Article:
The Real Estate Industry Is Successfully Lobbying Local Media to Ditch the Term “Landlord” for “Housing Provider”

Landlords are not protected or oppressed class—their identity preference is irrelevant.

Last week, a curious exchange between a Chicago housing advocate and a local Chicago NBC reporter on Twitter caught my eye:

Here’s a local reporter (who we won’t pick on here too much because he’s pretty low on the food chain) admitting he’s chosen to adopt a term preferred by landlords in the interests of fairness. And he’s not alone: Increasingly, reporters, pundits, and editors are allowing landlords to rebrand themselves “housing providers” in a troublesome and cynical trend of faux identity politics.  

But landlords do not comprise a vulnerable or protected class; they are not dispossessed, historically marginalized, or a minority group in urgent need of reclaiming their humanity. The instinct to let groups of people define themselves is a good and liberal one, but the landlord lobby isn’t an Indigenous or transgender or homeless group; it’s not an oppressed class for whom reclaiming a narrative is a step toward rectifying a social wrong. It’s a bunch of extremely rich and cynical assholes who hire other rich and cynical assholes to spin its bad image to credulous media outlets.

Take a fairly brazen example from this summer, an op-ed in the Columbus Dispatch headlined, “Opinion: 'Landlord' feudal, outdated term that help paint housing providers as villains.” It’s a useful object lesson in how PR and lobbying groups are increasingly adopting the language of liberal affect to serve the interests of the wealthy. It reads, in part:

First of its kind legislation has been proposed in Ohio to change references in state law from “landlord” and “tenant” to “housing provider” and “resident.” 

Oddly, the proposal will prove controversial. It would mean feudal terminology would be replaced in order to reflect the real relationship between people who provide and who need housing. Often, housing providers in Ohio and the United states are small family-owned businesses, not powerful land barons. Updating language is an important first step to accurately reflect this in the law, and it should lead to better policy. 

The piece is written by Roger Valdez, who is simply referred to as the “director of The Center for Housing Economics, a Seattle-based policy center researching progressive supply-side solutions to housing scarcity.” The vague disclaimer notes that “in Ohio, the center is working with the Ohio Real Estate Investors Association on a proposal to change housing terminology in state law.” 

Not mentioned: The Center for Housing Economics is really Seattle for Growth, a 501(c)(4) advocacy group (lobbying front) funded by real estate developers, whose board of directors is a who’s who of Seattle real estate moguls. Lopez, our “progressive” board president, serves alongside bold progressive voices like Morris Groberman of First Western Properties, Keith Hammer of Northwest Investment Group, Scott Shapiro of Eagle Rock Ventures, Mark Knoll of Blueprint Capital, Dan Duffus of BluePrint capital, and Erich Armbruster of Ashworth Homes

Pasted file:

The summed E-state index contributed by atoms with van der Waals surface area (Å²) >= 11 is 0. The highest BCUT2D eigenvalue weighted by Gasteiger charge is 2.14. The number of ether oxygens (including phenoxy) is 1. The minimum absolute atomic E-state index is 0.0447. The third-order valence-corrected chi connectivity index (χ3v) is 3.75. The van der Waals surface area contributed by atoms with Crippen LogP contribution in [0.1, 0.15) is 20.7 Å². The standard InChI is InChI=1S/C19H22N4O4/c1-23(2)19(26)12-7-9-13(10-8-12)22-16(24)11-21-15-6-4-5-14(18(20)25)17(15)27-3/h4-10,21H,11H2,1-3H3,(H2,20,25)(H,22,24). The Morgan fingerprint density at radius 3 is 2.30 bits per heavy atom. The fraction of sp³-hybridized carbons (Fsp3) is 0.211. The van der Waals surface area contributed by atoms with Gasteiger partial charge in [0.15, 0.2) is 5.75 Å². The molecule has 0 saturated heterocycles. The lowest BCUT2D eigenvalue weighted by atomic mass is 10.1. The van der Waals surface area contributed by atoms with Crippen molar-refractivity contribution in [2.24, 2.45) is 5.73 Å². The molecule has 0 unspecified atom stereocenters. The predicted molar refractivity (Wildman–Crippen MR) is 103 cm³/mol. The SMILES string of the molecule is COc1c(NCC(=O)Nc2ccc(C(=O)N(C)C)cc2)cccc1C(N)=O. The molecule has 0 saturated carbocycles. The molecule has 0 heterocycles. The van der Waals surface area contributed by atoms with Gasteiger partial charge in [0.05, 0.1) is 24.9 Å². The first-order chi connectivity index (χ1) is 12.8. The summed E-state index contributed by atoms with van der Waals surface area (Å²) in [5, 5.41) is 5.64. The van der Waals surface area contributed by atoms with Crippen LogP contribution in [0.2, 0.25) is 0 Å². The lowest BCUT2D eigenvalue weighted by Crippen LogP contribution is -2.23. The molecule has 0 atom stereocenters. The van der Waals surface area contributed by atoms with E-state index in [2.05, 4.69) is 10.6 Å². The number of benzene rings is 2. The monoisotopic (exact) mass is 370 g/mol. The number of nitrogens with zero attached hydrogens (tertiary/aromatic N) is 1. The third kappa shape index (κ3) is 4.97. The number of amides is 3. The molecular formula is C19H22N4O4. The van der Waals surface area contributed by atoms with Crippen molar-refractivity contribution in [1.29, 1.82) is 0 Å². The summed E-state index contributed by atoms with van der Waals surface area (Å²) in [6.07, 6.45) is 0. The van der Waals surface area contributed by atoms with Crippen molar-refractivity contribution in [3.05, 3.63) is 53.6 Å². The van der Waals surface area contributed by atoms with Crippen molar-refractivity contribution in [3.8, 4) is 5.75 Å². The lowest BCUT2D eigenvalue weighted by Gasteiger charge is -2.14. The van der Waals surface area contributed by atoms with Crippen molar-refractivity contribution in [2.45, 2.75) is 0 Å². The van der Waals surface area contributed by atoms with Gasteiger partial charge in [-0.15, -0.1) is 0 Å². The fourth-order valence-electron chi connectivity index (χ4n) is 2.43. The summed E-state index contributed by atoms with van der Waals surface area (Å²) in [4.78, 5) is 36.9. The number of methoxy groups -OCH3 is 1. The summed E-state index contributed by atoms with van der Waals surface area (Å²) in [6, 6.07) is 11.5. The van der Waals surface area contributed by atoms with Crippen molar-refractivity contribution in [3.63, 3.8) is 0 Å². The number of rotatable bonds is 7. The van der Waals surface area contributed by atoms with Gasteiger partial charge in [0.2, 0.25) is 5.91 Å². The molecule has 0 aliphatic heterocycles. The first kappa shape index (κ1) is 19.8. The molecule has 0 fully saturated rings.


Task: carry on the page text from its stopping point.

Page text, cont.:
These are the bleeding hearts super concerned about the “feudal, outdated term.” Lopez insists he’s advocating on behalf of “small businesses” and “people of color serving other people of color,” yet strangely is funded by generic multimillionaire white men. As we documented in a recent episode of Citations Needed, the almost entirely white and male real estate lobby is increasingly attempting to paint itself as a champion of “landlords of color” to pass laws that disproportionately benefit rich, white real estate developers. This will, invariably, result in the eviction of people who are disproportionately people of color.   

It’s worth noting that the Columbus Dispatch was, for years, owned by a commercial real estate firm. Local news is very often either owned by, invested in, or heavily dependent on ad revenue from the real estate industry, as we discussed in episodes 54 and 85 of the podcast I co-host, Citations Needed. This entanglement fuels local media’s often hysterical and disproportionate crime coverage that, itself, serves the interests of the real estate industry—which consistently pushes for over-policing. Indeed, there’s an increasingly robust field of research showing that over-policing is driven by the interests of real estate, which aims to make life unlivable for “unwanted” populations that are that are in the way of gentrification. You can read the research here or you can check out our our Citations Needed interview with one of the studies’ authors here